Biology and fisheries for the spot prawn (Pandalus platyceros, Brandt 1851)
Lowry, Nicholas, 1969-
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In this dissertation I investigate aspects of the biology and fisheries for the spot prawn (Pandalus platyceros Brandt 1851). I clarified several basic biological issues, including the geographic range and the length of the planktonic phase of the life cycle. I also improved estimates of the fecundity, growth rate, survivorship and longevity for this species, with reference to stocks in Washington State.I studied bycatch in spot prawn trawl and pot fisheries, and showed that trawl fisheries had very high levels of bycatch, and likely caused severe damage to benthic habitats. Pot fishery bycatch was much smaller. Partly as a result of these studies, trawl fisheries for spot prawns were closed coast wide by 2003.I developed three reliable polymorphic microsatellite markers for spot prawns and used them to genotype 525 individuals from 10 locations, mostly within Washington State. However, I was unable to detect any statistically significant differences between samples, probably due to a lack of power caused by the small number of loci and their low level of polymorphism. I did use the markers successfully to analyze the parentage of samples from 14 broods of eggs taken from wild ovigerous females. This showed no evidence for multiple mating in this species.Finally, I modeled the population dynamics of the spot prawn stock off the Washington outer coast. I estimated gear selectivity for pots and trawls and a stock synthesis model was fitted to individual vessel catch per unit effort indices from commercial logbooks and length frequency data. The results showed that the dynamics of this stock are driven mainly by recruitment, which varied by a factor of 5 over the study period. Heavy fishing in 1997 to 2002 combined with low recruitment in 1997 to 1999 reduced the stock to less than 50% of its virgin level. However, some recovery was subsequently seen due to fairly large recruitments of 2 year old prawns to the fishery in 2001 and 2002, combined with reduced catches associated with the closing of the trawl fishery. Nevertheless, current catch quotas still appear to be higher than this stock will support sustainably.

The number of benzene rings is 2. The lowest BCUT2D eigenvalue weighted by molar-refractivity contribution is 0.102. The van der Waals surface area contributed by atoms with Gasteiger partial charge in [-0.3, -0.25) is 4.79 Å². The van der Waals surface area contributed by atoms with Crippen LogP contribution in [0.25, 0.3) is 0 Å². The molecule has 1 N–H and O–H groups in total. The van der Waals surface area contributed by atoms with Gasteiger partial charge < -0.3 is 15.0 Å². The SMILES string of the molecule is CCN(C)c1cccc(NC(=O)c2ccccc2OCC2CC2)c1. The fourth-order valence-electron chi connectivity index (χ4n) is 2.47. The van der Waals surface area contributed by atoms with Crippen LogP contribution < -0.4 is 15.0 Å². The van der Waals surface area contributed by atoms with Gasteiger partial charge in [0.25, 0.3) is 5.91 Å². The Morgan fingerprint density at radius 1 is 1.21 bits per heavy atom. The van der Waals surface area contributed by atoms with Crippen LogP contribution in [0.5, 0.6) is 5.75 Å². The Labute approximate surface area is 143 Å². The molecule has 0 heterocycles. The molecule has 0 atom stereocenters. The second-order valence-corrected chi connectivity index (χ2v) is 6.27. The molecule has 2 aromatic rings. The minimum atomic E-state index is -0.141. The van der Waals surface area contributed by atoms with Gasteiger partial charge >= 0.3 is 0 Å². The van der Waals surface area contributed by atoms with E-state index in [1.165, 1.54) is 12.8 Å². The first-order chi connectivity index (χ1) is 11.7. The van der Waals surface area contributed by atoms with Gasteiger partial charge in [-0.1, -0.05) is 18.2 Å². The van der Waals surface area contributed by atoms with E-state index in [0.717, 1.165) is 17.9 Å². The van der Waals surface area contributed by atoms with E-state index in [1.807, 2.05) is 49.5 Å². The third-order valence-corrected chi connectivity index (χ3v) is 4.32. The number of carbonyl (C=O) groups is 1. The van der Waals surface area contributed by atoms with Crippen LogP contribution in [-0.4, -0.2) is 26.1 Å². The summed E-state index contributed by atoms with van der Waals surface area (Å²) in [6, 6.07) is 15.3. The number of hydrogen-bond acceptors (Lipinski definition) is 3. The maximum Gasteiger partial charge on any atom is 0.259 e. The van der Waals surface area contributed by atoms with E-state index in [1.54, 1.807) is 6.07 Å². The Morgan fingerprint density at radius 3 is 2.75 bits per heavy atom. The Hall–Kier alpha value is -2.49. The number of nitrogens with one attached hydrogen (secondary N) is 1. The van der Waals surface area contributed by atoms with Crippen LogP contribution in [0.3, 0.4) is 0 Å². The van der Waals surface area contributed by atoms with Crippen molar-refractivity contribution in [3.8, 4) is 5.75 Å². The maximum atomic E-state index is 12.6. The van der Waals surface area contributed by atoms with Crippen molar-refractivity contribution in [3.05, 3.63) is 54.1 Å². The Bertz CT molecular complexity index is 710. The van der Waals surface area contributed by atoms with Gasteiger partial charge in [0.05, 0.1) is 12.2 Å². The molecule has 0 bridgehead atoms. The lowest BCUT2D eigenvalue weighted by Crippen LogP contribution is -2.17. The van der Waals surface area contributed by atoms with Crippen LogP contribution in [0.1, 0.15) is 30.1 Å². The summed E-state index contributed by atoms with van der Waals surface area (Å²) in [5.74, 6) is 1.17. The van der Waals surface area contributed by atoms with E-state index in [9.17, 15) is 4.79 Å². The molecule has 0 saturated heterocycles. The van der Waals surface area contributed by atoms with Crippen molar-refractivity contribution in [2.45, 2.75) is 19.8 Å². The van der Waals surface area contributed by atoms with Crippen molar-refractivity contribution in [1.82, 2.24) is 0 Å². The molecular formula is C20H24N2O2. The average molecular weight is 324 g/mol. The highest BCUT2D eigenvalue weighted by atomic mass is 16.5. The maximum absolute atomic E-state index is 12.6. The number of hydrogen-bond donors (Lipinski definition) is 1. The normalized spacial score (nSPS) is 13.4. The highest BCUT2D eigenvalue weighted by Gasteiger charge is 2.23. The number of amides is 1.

- Fisheries